(Pictured above: Shakespeare with a copy of The Complete Pelican Shakespeare.)
[Sooo meta, ugh typical Shakespeare…]
Are you interested in theatre at Brown? Whether you’re a veteran actor or a fresh newbie, you’ve come to the right place – Stage Write! I’m Olivia Cummings, first-year Shakespeare enthusiast (try to find the Shakespeare reference(s) in each blog post!), techie, and budding thespian. I’ll be writing about my experiences in the various facets of theatre life at Brown this year.
Theatre and English (or more broadly, literature) go together like…well any two things that go together really, really well. Both at their core about words, words, words. In fact, theatre at Brown initially started as a subset of the English department. In case you like history (and even better, obscure Brown history), the TAPS department was actually only founded in 1973, which isn’t that long ago considering Brown itself was founded in 1764.
So why, you may ask, am I talking about Theatre and English at Brown? Well, I wrote many of my application essays on the interesting intersection between English and Theatre (and medicine, but that’s another blog post!). And, more importantly, I’m currently taking a class that is cross-registered in the both the English and TAPS departments, entitled “Shakespeare, the Screenplays.”
Read more to learn all about it and why it’s literally (okay, figuratively) the class of my dreams.
Taught by the very personable Professor Richard Rambuss, “Shakespeare, the Screenplays” is a class based on the premise “that if Shakespeare were alive today he’d be working in Hollywood.” We read Shakespeare plays and then watch Hollywoo movies that are either adaptations of those plays or actually movie versions of the plays. For example, the first play assigned was The Taming of the Shrew and the movie we had to watch was Gil Junger’s 10 Things I Hate About You. Yup, you read that correctly, 10 Things I Hate About You is an contemporary adaptation (or as we say, a translation) of a Shakespeare play!
As we moved further into the class, the movies have become a bit more serious. We read Henry IV, Part I and watched Gus Van Sant’s My Own Private Idaho and Orson Welles’ Falstaff: Chimes at Midnight. Right now we’re up to Macbeth, which is way up there on my list of favorite Shakespeare plays, in case you were wondering.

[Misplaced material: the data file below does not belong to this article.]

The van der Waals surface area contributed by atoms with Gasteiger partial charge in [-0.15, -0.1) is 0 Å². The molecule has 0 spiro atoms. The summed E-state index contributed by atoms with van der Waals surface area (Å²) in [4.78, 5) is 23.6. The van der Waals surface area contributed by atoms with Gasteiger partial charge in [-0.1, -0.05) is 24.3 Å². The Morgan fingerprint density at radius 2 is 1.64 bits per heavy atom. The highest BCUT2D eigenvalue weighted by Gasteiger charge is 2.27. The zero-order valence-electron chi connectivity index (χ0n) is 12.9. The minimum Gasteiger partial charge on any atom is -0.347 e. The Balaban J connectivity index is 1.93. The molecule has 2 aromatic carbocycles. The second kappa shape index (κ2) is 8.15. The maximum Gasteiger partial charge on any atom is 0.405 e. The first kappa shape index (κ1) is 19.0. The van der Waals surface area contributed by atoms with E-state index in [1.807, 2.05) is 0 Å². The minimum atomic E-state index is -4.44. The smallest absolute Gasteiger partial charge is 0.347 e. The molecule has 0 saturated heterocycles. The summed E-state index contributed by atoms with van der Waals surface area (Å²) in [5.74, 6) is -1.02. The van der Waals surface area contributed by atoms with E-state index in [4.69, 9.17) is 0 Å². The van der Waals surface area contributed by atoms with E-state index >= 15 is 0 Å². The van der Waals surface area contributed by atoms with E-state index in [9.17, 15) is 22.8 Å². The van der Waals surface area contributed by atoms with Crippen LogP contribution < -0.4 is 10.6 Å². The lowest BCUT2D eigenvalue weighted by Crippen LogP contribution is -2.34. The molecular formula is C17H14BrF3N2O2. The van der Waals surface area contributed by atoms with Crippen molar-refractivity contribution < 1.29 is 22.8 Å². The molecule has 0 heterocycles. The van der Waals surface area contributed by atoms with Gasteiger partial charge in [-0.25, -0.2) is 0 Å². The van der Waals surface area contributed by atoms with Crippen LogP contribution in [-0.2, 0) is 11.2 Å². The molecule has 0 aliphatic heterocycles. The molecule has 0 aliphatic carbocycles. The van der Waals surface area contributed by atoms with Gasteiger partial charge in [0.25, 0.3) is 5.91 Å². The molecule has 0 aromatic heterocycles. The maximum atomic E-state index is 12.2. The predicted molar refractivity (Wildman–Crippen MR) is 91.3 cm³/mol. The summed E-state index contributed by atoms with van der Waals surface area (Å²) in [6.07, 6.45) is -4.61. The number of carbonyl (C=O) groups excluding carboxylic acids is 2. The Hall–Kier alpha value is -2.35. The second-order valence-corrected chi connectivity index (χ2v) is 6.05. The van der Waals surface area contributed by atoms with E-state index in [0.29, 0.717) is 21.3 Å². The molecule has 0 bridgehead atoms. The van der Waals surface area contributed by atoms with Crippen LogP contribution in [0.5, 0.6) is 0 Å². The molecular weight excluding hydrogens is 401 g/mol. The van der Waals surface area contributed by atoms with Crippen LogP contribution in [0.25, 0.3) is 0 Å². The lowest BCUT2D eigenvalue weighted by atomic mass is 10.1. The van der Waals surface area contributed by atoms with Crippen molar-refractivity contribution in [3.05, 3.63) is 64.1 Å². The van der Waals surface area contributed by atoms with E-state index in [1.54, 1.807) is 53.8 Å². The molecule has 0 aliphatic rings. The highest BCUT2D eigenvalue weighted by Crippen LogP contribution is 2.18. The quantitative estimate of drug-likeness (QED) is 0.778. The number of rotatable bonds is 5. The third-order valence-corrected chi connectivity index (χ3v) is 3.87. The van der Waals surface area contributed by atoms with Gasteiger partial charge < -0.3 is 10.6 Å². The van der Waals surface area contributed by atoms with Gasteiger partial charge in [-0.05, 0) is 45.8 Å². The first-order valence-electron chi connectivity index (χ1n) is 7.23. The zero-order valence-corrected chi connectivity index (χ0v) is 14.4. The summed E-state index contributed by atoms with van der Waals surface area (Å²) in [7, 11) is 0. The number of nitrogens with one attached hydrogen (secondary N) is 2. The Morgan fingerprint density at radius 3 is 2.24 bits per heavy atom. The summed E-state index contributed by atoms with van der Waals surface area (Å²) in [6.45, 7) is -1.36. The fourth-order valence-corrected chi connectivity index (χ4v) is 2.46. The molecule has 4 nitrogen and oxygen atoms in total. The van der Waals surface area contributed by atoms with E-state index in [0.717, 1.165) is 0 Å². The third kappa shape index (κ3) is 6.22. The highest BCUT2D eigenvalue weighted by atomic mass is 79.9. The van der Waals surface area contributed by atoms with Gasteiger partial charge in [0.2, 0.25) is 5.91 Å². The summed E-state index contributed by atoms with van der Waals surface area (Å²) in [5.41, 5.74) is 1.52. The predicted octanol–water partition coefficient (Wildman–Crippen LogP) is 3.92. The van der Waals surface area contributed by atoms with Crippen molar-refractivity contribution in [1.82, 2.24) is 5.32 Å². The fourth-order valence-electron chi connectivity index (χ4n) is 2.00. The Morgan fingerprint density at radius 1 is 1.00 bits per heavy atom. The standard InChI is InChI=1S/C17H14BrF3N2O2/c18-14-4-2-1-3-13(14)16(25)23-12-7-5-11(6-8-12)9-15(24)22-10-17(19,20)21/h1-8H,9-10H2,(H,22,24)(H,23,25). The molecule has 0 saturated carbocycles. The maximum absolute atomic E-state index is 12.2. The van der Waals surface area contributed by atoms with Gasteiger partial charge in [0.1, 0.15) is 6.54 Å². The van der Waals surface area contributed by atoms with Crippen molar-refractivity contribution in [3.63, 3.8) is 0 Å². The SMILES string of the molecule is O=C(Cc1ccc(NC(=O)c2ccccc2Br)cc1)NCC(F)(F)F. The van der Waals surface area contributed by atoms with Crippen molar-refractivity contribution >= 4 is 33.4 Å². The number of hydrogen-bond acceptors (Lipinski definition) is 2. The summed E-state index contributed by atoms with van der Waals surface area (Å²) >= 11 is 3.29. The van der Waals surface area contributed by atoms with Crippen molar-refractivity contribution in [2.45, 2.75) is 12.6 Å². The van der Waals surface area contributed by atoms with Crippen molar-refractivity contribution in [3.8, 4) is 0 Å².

So why is the class so awesome? For one, I love Shakespeare, so taking any college Shakespeare class would make me happy. Also, even though the class is a large lecture, meaning there’s minimal time for most people to speak, it’s still great to hear the amazingly nuanced readings many of my fellow classmates have of both the plays and the films (it doesn’t hurt that many of them are upperclassmen and even grad students). Additionally, Professor Rambuss has such an interesting perspective from which he analyzes the texts and films, which is often through the lens of male, or as he says “homosocial,” relations. The TAs, graduate students in the English departments, are super helpful and kind too.
So if you come to Brown, I would strongly recommend you take a class with Professor Rambuss. (He taught a class last year called “Hamlet.” If he offers it again I will literally (not figuratively) fight someone for a spot in it). If you’re interesting in theatre or acting, taking a close reading class on any theatrical text would be a great benefit to you. But any class in the English department fulfills a WRIT requirement (you must take at least two writing courses throughout your time at Brown) so why not have the time of your life in a class on Shakespeare?!
(Here’s a Happy Hamlet bouncin’ with Yorick)
As a potential Immunobiology and/or Public Health concentrator who is pre-med (PLME), I’ll approach theatre as someone who is doing it as a (very time-intensive) hobby. If you have any questions for me or would like to be connected with someone who is looking to pursue theatre after college, email me at email@example.com. Looking forward to seeing you all at Brown soon!